About a week ago, I was fortunate enough to catch a performance of Ichikawa Ebizo’s The Tale of Genji – Sequel. The Tale of Genji is a famous, ancient story written by lady-in-waiting Murasaki Shikibu during the Heian Period (11th century). It’s said to be the first modern novel.
The Tale of Genji – Sequel is based on the original, but takes some creative liberties. The piece mixes kabuki (Mr. Ichikawa’s specialty) with another traditional Japanese theatre form, Noh, and Europe’s traditional art from, opera. I haven’t heard of any other time where these art forms were mixed together. I had no idea what to expect. Kabuki and Noh are so different despite both being Japanese traditional art forms, and then to add opera, too! I knew I was going to be in for quite an experience.
I was so excited that I didn’t pay much attention to which theater it was at…and ended up at the wrong theater! By the time I realized my mistake, it was too late; I ended up missing the first 15 minutes. There are too many theaters in Kyoto, and since it was a kabuki play I assumed it would be at the Minami-za kabuki theater; however, it was at the new Kyoto Theater inside JR Kyoto Station. Let’s just say I’m an idiot and move on…
Once I was safely inside the theater and in my seat, I sat back to enjoy the show- and man, what a show it was! The costumes, lights, and set pieces were just stunning! Bright, spring colors such as pale pink and green, along with royal purple were the favorite for costumes. An enormous cherry tree branch hung down from the top right of the stage. There was a translucent scrim upstage through which we could see a fortepiano and its pianist, cellist, and violinist. Cherry blossom (sakura) petals softly rained down onto the stage as the lights brightened to reveal kabuki actors mid-dance.
There was an unmistakable Shakespearean element to the play. Our protagonist, Hikaru Genji, is a lovesick fool (Romeo anyone?); but when he tells the audience that he has unknowingly fallen in love with one of his deceased father’s wives (Roku-no-Kimi), we see that fate has other plans for Hikaru Genji. This clearly illustrates the Shakespearean influence because the forces of fate pull the strings of Genji’s life, just as they do in many of Shakespeare’s plays. There was also a really cool “Don Giovanni/Hamlet” moment when Genji sees his father’s ghost in the palace garden one night after a rendezvous with Roku-no-Kimi. Genji’s father’s ghost wears a Noh mask and doesn’t speak- it just approaches ominously surrounded by mist and an eerie, pale light. Genji cowers, feeling the power of his father’s anger and disapproval; after the ghost leaves, Genji feels ashamed and chooses to exile himself to Suma (another prefecture). The angst, the dead father, the evil uncle- so many Hamlet-esque plot points!
The second act was by far my favorite! I’m not sure what the actual name of the dance is, but what I’ve dubbed the “Dragon God Dance” was so visually and aurally impressive it left me speechless. Three dragon gods appear to Genji in a dream and prophecy his return to the capital, Kyoto. The dance itself was a mix of kabuki and Noh- two of the gods as Noh dancers, and Mr. Ichikawa disguised as a Dragon God danced kabuki. The Noh masks were absolutely terrifying! Here’s some examples:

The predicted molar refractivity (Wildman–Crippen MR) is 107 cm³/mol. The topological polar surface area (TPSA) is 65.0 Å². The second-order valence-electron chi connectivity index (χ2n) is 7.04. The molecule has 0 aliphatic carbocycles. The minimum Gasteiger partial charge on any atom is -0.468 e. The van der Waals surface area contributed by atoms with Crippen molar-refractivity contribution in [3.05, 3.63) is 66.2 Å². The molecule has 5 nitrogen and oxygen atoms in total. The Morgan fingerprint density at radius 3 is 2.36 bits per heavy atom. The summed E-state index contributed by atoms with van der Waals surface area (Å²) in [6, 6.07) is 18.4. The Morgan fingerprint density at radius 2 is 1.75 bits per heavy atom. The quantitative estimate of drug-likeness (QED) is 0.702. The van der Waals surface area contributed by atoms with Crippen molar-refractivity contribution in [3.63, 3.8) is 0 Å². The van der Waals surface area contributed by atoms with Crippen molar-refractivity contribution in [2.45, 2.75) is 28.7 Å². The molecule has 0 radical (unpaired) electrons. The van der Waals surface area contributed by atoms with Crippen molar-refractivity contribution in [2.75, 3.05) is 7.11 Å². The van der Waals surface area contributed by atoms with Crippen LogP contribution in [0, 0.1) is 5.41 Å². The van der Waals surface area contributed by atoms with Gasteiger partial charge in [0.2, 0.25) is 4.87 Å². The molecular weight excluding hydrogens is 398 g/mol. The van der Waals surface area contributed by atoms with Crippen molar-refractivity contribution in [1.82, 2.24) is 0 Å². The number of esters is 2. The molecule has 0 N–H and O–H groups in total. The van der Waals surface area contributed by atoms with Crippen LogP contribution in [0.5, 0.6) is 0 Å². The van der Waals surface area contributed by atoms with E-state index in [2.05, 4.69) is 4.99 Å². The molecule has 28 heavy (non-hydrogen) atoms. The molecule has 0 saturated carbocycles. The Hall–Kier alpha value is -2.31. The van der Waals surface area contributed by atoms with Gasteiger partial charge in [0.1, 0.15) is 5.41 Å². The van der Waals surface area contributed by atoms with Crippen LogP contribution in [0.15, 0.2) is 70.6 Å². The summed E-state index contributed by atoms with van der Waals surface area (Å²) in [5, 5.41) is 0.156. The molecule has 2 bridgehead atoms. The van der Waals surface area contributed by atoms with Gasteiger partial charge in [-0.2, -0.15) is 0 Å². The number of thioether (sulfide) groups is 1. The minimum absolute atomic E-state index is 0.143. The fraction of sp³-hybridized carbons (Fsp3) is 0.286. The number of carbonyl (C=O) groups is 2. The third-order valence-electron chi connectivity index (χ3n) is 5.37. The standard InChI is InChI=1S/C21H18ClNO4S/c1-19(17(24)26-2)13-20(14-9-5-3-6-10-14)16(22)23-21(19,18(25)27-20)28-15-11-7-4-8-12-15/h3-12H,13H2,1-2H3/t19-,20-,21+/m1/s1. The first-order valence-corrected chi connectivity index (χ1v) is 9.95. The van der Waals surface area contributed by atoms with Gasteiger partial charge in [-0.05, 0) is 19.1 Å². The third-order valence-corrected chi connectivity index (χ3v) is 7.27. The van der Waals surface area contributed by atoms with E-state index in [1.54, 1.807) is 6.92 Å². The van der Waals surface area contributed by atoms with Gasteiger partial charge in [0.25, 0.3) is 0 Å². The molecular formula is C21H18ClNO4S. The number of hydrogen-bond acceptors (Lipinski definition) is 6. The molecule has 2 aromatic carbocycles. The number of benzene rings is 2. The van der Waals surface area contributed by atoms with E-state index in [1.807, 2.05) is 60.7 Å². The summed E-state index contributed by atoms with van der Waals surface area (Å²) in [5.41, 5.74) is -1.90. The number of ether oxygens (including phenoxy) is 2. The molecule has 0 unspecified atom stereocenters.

Every time a Noh dancer seemed to look in my direction, my eyes grew wide and I feared that he could see right into my soul- I shrunk back in my seat to make him stop. Despite the fear, however, I couldn’t take my eyes away; their dance was eerily beautiful.
It was so cool to see the two dances performed sequentially- kabuki is known as the “common man’s theatre,” and seeing it performed right next to the “noble’s theater” Noh, I could clearly see why. Kabuki is rambunctious; it’s fast and loud, with tricks and spins, loud stomps of the feet and mie (over-the-top facial expressions famous in kabuki). Noh is way more subdued: smooth, crisscrossing patterns as if the dancers were gliding across the floor; it was slow and steady, almost trance-like. The mix of the two was absolutely perfect- by the time I was put into a calm trance, Mr. Ichikawa’s rowdy kabuki dance brought me right out of it. Kabuki dance oozes power and strength. The accompaniment was up-tempo and boisterous, making my heart race and my smile grow.
Now for the opera…just wow. What makes this play extremely different from traditional kabuki is that it not only mixes Noh with kabuki, but that Mr. Ichikawa has also included opera. American countertenor Anthony Roth Costanzo was invited to play the Knight of the Moon’s Shadow in Tale of Genji – Sequel. His character acted as a sort of narrator/prophet; he would sing Italian and English painfully beautiful melodies to accompany the mood of the scene. Mr. Costanzo’s vocals being “painfully beautiful” fit the overall theme of Genji’s tale wonderfully: punishment for feeling/thinking the wrong things, but still striving forward with a sense of duty and “gaman” (perseverance through elegant and subdued strength). Mr. Costanzo’s costume was a gorgeous mix of East and West: purples, greens, metallic in what resembled the traditional yukata shape of kabuki actors, but was just slightly different. It made him stand out, but not to the point where it was distracting.
Mr. Ichikawa’s theatre piece was truly spectacular- it made bold, interesting choices that were executed with great finesse and understanding. Even though I wasn’t overly familiar with the story, the performance was so moving that I cried at the end. I was so enthralled that when the lights came up and bows started, I didn’t even clap at first- I just sat there, wiping the tears away until I finally realized it was over.